In my previous post, Don’t Quit Your Job to Follow Your Dream, I put health care first in the post and it was not a coincidence. Health care is one of my biggest concerns about quitting corporate America. The cost of health care keeps increasing every year, and it is outpacing inflation by a wide margin. Sometimes I wonder if my investments can keep up with rising health care costs! I’m only 38 and I won’t qualify for Medicare until I’m 65. Medical insurance can be very expensive and difficult to obtain if you have any pre-existing condition. This is a huge HUGE problem for early retirees, the unemployed, and the self employed. Here are some health care options:
If you leave a job with a group health insurance plan, the Consolidated Omnibus Budget Reconciliation Act allows you to continue using the same health care plan for a limited amount of time if you are willing to pay the whole cost. This means you will have to pay any amount your employer used to cover plus administrative expenses. The good thing about COBRA is that you benefit from the group rate and continued coverage. However, the cost can be a bit shocking to employees who formerly paid only a part of the cost. COBRA coverage generally lasts for up to 18 months, so if you are 63 and a half, this might be the way to go until you qualify for Medicare. This is not a good option for me because I have 27 years left before I hit 65.
If you have a working spouse whose employer offers a family health care plan, this is another way to fill in the health insurance gap. The premium is generally much less than buying insurance privately. I just checked Mrs. RB40’s plan and we’ll have to pay an additional $160/month extra to cover me and the RB40 kid. This is a good option until Mrs. RB40 retires, and I’m planning to go with this. $165 per month is not trivial, but it is affordable.
A part-time job might provide the health insurance you need until you are old enough to qualify for Medicare. Costco, Starbucks, and Trader Joe’s are some of the companies that provide health care benefits to their part-time employees. However, there is a qualifying period before part-timers can sign up for the health care plan, which could vary from a few months to a year or more. I won’t be able to take any part time job until the RB40 kid goes off to school, but it could be an option for the future if I need to. This would be my last option though because I’d rather work for myself.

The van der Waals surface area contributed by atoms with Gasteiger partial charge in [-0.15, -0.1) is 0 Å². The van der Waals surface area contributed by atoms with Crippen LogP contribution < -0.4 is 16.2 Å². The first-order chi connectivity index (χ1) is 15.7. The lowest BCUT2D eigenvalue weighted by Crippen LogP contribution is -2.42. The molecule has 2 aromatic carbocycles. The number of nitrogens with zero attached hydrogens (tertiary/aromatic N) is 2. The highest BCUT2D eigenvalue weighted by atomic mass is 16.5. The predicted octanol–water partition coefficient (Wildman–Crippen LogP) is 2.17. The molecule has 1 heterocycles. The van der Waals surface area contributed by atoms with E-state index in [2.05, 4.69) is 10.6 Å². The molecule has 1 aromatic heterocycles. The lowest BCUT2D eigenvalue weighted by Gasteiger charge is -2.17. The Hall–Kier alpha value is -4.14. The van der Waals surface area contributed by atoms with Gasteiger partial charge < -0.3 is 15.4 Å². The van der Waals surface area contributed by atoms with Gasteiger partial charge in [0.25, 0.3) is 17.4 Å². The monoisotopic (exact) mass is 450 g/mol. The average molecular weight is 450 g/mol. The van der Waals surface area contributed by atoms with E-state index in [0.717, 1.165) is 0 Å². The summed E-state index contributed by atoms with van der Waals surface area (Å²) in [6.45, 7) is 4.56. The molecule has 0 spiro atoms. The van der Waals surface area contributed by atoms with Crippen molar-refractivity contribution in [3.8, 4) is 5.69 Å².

This is a very costly option because you will not receive any group discounts. The insurance provider will usually decline your application if you have pre-existing conditions. Your state may have a group plan that you can join if you’ve been turned down by a private insurer. Your state may also subsidize a portion of the health care premium if your income is below a certain level. However, low income plans have many requirements and a long wait time to join. This cost and the difficulties with pre-existing conditions are why so many self employed people do not have adequate healthcare coverage. You can get a quote from eHealthInsurance to see how much it would cost.
On demand health care
This might be a good option if you are young and relatively healthy. On demand health care clinics offer an affordable option for everyday health problems. For example, each visit at ZoomCare costs $99, which may be a good short-term solution if you don’t have a chronic illness. But this is not a good option for older folks because long-term illnesses will inevitably show up.
Move to a country with more affordable health care?
My parents live in Thailand and they have access to basic healthcare for a minimal cost. I tried to find insurance for my mom in the US, but she kept getting turned down due to pre-existing conditions. The wait time for elective surgeries such as a cataract operation is a few months long, but it is available at a cost that regular folks can afford. If you have more money, you can always buy top notch care at private hospital.
Finding affordable health care in the U.S. is a big problem for early retirees, and there is no easy way to avoid the high price. Perhaps we will have more options when the health insurance exchanges become operational, but I will have to see it to believe it. Until then, we just have to take care of our health as much as possible and minimize our health care costs through better living.
For 2018, Joe plans to diversify his passive income by investing in US heartland real estate through RealtyShares. He has 3 rental units in Portland and he believes the local market is getting overpriced.
Joe highly recommends Personal Capital for DIY investors. He logs on to Personal Capital almost daily to check his cash flow and net worth. They have many useful tools that will help every investor analyze their portfolio and plan for retirement.
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